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Local religions

Religions can have a huge, interesting and exciting influence on the character and culture of the countries you visit.

As an outside observer, you need to behave respectfully and appropriately. As a traveller, you also need to know how religious practices and festivals might affect your trip.

The world’s major religions

The three largest religions after Christianity are Islam, Hinduism and Buddhism. Together they’re followed by more than 43% of the world’s population.

Islam is followed mostly in northern African, the Horn of Africa and the Middle East, Hinduism in India, and Buddhism mostly in East Asia.

Visiting religious venues

Bear in mind when visiting a mosque, church or temple that, even if you don’t follow the religion, it’s a sacred place for those who do. Act calmly and behave respectfully. Avoid loud conversation and laughter, and don’t criticize the religion or culture.

At Hindu temples and Christian churches, wear modest clothing that covers your shoulders and knees. You may be asked to cover bare arms and legs with shawls or sarongs.

At Buddhist temples, dress modestly. Bow your head to show respect to the temple and statues. Take your shoes off and be careful not to point your feet towards statues, monks, nuns or elders. Public displays of affection are not acceptable.

In mosques, everyone must remove their shoes. Women should avoid tight clothing, instead wearing ankle-length skirts or trousers, and high-necked tops with long sleeves. It’s best for women to wear a headscarf.

Religious festivals and travelling

Religious holidays can mean disruption to local business and public transport, as people close shops and restaurants to take time off and visit family or religious sites.

Below is an overview of some major religious festivals. It’s far from exhaustive, so before you travel abroad, make sure you know which holidays and festivals might affect your trip, as well as your behaviour.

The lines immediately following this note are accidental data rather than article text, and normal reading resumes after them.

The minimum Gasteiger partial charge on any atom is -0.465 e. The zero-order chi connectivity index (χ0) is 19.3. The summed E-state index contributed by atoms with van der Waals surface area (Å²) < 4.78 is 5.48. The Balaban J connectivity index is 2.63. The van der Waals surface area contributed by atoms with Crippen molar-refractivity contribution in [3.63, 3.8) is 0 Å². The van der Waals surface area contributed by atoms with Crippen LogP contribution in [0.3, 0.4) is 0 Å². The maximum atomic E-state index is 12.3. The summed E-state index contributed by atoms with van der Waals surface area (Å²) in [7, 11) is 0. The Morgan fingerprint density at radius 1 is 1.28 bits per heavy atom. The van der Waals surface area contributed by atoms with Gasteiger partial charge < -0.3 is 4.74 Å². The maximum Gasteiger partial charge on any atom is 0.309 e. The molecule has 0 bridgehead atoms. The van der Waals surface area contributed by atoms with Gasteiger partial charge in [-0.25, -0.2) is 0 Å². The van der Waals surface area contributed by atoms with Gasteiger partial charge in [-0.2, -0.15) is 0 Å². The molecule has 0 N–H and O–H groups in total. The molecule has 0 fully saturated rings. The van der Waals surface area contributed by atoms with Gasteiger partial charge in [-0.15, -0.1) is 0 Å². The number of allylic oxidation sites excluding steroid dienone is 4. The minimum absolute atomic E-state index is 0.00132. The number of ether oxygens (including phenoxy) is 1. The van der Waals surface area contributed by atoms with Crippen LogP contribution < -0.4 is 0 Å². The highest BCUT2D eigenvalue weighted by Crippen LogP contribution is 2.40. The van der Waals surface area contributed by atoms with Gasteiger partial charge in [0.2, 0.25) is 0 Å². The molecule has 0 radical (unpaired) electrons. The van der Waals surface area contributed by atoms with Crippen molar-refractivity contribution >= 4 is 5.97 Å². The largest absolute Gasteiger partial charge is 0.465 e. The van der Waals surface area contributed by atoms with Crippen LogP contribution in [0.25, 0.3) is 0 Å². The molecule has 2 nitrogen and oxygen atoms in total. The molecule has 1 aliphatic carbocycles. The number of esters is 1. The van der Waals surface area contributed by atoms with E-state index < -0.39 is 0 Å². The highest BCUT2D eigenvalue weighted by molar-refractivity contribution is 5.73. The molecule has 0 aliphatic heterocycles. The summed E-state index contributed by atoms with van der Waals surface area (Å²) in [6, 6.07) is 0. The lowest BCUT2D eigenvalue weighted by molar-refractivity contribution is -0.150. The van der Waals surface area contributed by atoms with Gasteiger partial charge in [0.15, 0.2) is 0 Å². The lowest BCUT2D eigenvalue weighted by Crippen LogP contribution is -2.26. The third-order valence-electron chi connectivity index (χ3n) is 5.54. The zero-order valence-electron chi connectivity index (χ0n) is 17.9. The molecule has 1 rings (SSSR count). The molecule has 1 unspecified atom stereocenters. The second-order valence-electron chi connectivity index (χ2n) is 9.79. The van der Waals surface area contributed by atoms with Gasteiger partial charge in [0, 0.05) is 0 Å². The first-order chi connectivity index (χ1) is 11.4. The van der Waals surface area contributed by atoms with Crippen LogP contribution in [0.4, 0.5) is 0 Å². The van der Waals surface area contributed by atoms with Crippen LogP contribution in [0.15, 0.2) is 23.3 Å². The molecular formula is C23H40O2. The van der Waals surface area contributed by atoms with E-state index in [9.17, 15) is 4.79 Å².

Major Islamic festivals

The Muslim calendar has two official holidays: Eid Al-Fitr, celebrated at the end of the fasting month of Ramadan, and Eid Al-Adha. Both move with lunar calendar, so occur on different dates each year.

During the month-long Ramadan fast, healthy Muslim adults abstain from smoking, drinking and eating during daylight hours. Some even choose not to swallow saliva.

Out of respect, you shouldn’t eat, drink, smoke, kiss, hug, hold hands or play loud music in public during daylight. In less strict regions and multi-faith countries, you may not be expected to abstain, but do be discreet.

Fasting at Ramadan can make people tired, so be aware that government offices and private businesses can come to near standstill during the day. Public transport can also become sparse and unreliable.

Major Hindu festivals

Diwali, the festival of lights, is celebrated in autumn with five days of prayers and rituals. It ends with the lighting of lamps and candles, and the setting off of fireworks. Be prepared for crowds and disruption to transport.

Holi is known as the festival of colours. It’s held in spring and involves a free-for-all where people chase and splash each other with coloured powders and water. There are no particular religious or cultural sensitivities, but beware of wearing your favourite clothes as they may end up stained.

Kumbh Mela is a mass pilgrimage made every three years to one of four towns in India. More than 100 million people attended the most recent event in 2013.

Diwali and Kumbh Mela particularly can see huge numbers of Indians travelling, so avoid these times or book well in advance. Government offices and many services are likely to be closed during Diwali.

Major Buddhist festivals

Several of the main festivals in the Buddhist calendar fall in March, April and May, so be particularly aware of their effects on travel plans at this time of year.

Buddhist New Year is a three-day celebration starting on first full moon in April, and consequently has a variable date. The date also varies for Vesak, which celebrates Buddha’s birthday on the first full moon in May. Many restaurants and shops stop selling alcohol, and some may close early or not open.

Further information

For more guidance on the cultural aspects of travel, see our sections on cultural tips, local customs and local languages.

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The content of these pages are for general information only, They do not constitute advice and must not be acted or relied on as being so.